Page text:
Why fear when you have a ‘Second Chance’

​As a student, failing at exams can be scary. In this blog, Shilpa and Dante tell you about a ‘second chance’ that allowed them to learn from their mistakes and strive for success.

Shilpa’s exam experience

Like any typical student, ‘exams’ bring out the anxious version of me. It was no different when I started my studies at Chalmers. In fact, being in a new university and study environment with no idea of how students’ performance is being evaluated; had added to my anxiousness. That’s when I came to know about the flexible exam system of Chalmers.

I was so relieved to know that a student can re-sit in an exam for as many attempts he/she requires. So even if I fail or scored low grades, I still have a ‘second chance’ to pass my course. This has done wonders in not only my performance but also in the way I handle exam pressures. It no longer gives me jitters that I need to convert months of study and hard work into performing well within the few hours of my exam. So, instead of fretting over incoming exams, I can concentrate better on studies. 

Initially, I was shocked to know that some courses have 4-5 hours long exam because in my home country India exams are normally for 2-3 hours. Now, these hours don’t bother me. I think the main reason for lengthy exams here is to give all students sufficient time to express their knowledge. We all are different, coming from different background and having different capabilities, so I feel the long exam hours are justified to give all students a fair chance.

However, in my country India also, a student is allowed to give re-exam. But, the biggest difference I find is in the way ‘failure’ is being handled. In India, I felt scared of failing in exam because of the criticism I have to face from society and the inferiority complex it brings along. After coming here, it was so relieving when I realised that failure is so well accepted. Failure is nothing to shy away from or feel ashamed about and this has given a boost to my self-confidence. I have also understood that ‘failing’ is no longer the end of everything and I need not be afraid of it. Rather, it just shows that I am required to put extra effort in that area.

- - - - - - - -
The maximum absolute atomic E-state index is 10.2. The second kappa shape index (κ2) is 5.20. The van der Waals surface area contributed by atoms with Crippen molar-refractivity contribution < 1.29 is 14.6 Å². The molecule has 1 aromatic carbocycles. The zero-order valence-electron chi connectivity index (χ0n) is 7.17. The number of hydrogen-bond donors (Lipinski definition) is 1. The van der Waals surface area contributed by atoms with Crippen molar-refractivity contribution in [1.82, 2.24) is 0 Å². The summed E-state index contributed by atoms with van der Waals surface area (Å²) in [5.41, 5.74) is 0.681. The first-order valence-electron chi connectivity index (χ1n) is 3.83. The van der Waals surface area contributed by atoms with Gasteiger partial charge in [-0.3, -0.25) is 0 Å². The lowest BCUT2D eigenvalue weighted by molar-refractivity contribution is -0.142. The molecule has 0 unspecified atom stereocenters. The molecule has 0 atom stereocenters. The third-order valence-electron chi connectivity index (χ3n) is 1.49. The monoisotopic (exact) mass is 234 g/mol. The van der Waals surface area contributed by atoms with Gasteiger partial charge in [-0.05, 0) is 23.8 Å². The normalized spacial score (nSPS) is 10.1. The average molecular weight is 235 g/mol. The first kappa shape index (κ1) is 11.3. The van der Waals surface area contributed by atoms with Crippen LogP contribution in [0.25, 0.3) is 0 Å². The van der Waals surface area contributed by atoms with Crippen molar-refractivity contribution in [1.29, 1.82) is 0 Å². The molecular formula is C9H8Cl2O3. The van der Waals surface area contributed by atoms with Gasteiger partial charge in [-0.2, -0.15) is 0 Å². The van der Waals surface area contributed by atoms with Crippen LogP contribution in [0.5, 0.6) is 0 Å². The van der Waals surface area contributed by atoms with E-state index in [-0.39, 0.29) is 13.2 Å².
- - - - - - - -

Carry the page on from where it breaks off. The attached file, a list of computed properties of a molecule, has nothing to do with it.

Re-sit exams are also a boon for students who have passed the course but want to improve their grades. A friend of mine was able to even re-schedule her exam because she was sick. My friend and I both felt that this flexibility really helped us, especially during difficult times.

Dante’s second chance

In Mexico, the evaluation system is different, since there is nothing like a second chance, in many universities, there is not even a re-exam, or if it exists, it is impossible to pass it, even some professors are proud of the years that no student has been able to pass their re-exams. So the only option for the students is to repeat the course with another professor or attempt to take it again with the same one. As for the failure, flunking an exam does not cause us any shame, especially when it comes to engineering or physics, we are very used to adversities and overcome them, no matter how long it takes or how hard it is. 

About my experience here, when I realized that I was going to fail my courses, I was terrified of having to pay again. I was used to the system in Mexico, where if you fail, you have to pay the course again. Thus, I was depressed and very stressed to think about it. However, talking with my classmates, they told me to relax, because stressing out was not going to help me pass my courses, so they explained to me that the purpose of being here is to enjoy the learning. Therefore, we have the opportunity to take the exams or the course again or even send the assignments again. Although the best part was to realize that I do not have to pay again, I just had to talk with my professors, explain to them that I was adapting and they will understand. Amazingly, the only thing I have to worry about in Chalmers is learning.

Banner picture by: ​Akshaya V Ramachandran

Read more about students' experience with exams at Chalmers

Page manager Published: Fri 20 Sep 2019.